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In my 2d destruction derby simulator I have a CargoTruck class and CargoTruckImpl that implement an interface called Truck. CargoTruck has a reference to CargoTruckImpl which is returned through the CargoTruckImplFactory.

But then I decided to add to this chain by having CargoTruckImpl and CargoTruckMovementImpl use the interface called Movement. CargoTruckImpl has a reference to CargoTruckMovementImpl which is returned back to CargoTruck through the MovementImplFactory.

CargoTruck->CargoTruckImpl->CargoTruckMovmentImpl

FuelTruck->FuelTruckImpl->FuelTruckMovmentImpl

Is adding to the chain like this bad? Am I violating the Separation Principle or the Open-Closed Principle by using Factory classes this way? Is there a better way of doing this?

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If you want to continue getting answers to your questions, I recommend accepting the best answers to your previous questions. –  Mike Partridge Oct 11 '11 at 15:10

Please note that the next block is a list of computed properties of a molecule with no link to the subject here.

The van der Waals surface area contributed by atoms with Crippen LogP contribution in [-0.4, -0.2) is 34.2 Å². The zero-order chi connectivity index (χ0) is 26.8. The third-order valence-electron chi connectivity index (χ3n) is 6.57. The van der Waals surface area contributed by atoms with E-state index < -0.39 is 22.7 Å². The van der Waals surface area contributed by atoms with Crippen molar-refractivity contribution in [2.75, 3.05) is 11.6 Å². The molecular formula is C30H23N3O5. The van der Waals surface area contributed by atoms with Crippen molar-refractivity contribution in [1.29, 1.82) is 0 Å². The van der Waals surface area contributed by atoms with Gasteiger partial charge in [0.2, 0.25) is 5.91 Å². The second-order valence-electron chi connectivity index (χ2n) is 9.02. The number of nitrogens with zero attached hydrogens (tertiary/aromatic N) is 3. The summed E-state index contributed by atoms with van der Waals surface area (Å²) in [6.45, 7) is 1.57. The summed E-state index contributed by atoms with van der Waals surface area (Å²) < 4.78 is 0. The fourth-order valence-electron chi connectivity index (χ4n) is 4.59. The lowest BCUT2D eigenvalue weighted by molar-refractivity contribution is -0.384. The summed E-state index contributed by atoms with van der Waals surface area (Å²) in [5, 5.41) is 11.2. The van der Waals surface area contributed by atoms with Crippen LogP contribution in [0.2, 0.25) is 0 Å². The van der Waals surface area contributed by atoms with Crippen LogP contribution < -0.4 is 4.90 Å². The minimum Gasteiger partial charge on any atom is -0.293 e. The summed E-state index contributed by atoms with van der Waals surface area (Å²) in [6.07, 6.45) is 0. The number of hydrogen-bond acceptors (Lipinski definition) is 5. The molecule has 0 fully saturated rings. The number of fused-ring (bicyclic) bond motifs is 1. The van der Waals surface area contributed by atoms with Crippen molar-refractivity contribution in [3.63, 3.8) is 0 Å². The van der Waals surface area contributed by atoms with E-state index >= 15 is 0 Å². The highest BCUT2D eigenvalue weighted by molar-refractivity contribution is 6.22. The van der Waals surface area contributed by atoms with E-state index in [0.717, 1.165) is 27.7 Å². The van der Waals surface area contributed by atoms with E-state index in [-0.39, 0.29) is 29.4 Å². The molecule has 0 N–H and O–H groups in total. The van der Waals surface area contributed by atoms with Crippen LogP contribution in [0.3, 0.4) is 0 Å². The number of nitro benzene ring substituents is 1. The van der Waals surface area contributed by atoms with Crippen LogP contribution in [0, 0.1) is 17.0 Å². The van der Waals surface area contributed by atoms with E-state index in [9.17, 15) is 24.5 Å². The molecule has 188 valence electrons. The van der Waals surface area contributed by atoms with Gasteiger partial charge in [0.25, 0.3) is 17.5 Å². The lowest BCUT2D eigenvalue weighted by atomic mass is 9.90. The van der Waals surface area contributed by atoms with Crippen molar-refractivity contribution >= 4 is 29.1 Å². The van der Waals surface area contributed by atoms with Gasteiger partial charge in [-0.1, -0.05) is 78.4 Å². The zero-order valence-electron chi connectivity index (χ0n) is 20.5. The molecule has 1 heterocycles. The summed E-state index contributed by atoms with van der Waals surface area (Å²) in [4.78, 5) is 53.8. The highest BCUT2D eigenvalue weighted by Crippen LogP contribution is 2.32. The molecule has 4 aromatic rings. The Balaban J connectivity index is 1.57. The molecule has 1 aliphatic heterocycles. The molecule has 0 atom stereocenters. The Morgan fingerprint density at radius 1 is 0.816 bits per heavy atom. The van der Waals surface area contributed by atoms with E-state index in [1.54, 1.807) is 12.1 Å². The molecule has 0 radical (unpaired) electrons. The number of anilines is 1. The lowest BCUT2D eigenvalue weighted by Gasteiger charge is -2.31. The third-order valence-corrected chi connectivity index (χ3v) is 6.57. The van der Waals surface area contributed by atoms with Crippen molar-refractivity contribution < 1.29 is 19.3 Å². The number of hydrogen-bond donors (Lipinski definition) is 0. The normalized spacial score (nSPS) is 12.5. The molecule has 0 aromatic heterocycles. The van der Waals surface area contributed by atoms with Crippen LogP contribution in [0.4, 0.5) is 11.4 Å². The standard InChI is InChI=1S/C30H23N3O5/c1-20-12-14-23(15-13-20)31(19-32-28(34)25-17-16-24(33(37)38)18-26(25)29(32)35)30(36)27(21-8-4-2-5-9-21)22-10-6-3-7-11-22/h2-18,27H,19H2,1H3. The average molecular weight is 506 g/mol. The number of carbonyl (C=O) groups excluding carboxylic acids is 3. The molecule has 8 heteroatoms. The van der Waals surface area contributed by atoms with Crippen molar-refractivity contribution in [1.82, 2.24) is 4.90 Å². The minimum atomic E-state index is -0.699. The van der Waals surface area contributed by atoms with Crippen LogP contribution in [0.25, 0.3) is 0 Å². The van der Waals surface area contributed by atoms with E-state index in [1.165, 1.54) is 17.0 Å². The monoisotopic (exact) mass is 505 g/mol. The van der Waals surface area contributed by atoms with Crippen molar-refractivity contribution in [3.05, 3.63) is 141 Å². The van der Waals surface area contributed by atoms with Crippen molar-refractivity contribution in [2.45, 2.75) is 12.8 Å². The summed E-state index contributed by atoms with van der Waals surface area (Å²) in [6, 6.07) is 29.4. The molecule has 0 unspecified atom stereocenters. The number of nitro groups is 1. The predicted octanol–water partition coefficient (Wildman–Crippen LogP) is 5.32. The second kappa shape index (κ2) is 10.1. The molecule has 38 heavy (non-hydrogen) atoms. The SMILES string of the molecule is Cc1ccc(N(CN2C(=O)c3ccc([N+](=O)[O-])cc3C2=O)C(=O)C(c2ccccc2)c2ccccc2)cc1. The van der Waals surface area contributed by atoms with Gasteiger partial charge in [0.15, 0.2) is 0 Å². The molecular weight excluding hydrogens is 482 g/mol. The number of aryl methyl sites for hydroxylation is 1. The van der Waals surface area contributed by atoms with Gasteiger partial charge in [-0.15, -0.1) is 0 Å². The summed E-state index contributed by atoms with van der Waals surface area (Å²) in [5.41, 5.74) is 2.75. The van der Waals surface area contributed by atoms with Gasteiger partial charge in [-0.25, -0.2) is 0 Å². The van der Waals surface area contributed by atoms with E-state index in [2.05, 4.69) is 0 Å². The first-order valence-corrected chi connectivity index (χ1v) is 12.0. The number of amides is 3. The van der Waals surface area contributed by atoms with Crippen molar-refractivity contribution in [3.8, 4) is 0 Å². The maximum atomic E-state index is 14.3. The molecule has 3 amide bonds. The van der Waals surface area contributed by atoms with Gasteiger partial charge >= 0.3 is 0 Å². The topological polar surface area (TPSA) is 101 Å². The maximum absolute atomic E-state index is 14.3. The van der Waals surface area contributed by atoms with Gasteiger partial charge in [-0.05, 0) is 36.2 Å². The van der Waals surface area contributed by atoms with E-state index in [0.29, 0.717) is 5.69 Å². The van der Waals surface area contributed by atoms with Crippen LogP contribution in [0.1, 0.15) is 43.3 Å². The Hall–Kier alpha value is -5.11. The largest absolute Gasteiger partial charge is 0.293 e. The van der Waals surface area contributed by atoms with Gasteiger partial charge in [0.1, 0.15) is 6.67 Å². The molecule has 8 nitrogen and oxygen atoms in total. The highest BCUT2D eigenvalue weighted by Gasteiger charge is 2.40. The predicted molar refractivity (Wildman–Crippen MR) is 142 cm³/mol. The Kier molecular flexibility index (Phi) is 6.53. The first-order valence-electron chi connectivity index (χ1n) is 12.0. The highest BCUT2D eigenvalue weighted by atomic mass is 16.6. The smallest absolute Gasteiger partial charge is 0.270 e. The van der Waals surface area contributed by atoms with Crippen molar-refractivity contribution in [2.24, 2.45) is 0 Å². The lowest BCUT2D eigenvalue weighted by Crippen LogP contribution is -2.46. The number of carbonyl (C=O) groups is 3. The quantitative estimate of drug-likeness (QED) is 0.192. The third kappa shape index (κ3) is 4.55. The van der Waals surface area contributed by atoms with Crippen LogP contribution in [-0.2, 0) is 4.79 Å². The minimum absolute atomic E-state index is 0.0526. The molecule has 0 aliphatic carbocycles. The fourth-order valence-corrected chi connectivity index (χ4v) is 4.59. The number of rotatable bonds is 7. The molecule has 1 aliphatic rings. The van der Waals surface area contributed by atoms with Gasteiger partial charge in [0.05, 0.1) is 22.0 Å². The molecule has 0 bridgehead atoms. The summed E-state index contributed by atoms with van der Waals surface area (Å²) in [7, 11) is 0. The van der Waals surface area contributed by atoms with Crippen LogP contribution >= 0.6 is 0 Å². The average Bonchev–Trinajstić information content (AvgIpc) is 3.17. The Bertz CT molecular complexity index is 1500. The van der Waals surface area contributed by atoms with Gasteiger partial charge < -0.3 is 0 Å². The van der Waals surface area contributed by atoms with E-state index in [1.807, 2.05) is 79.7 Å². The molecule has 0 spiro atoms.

2 Answers 2

It's great that you're applying some of the SOLID principles! However, I'd be a little suspicious about the number of Impl classes and Factory classes you're implementing (CargoTruck and CargoTruckImpl sound like the same class to me for example). It sounds like you might want to apply some DI principles here (or at least have something like Guice do some of this heavy lifting for you).

I always go back to Martin Fowler's article on DI when I start to worry about creating too many Factories etc, it might help clarify your thinking in this area.

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What is MovementImplFactory doing for you here? Abstract it and separate the instances into their domains.

This would have an AbstractMovementImplFactory being extended by CargoTruckMovementImplFactory and FireTrucImplkMovementFactory.

Then have your instances of the Trucks have references to the appropriate factories For example, construct CargoTruckImpl to have a reference to CargoTruckMovementImplFactory. When you need a movement for that truck, it can use its domain-specific factory to build it, and you've separated the movement logic from the truck logic.

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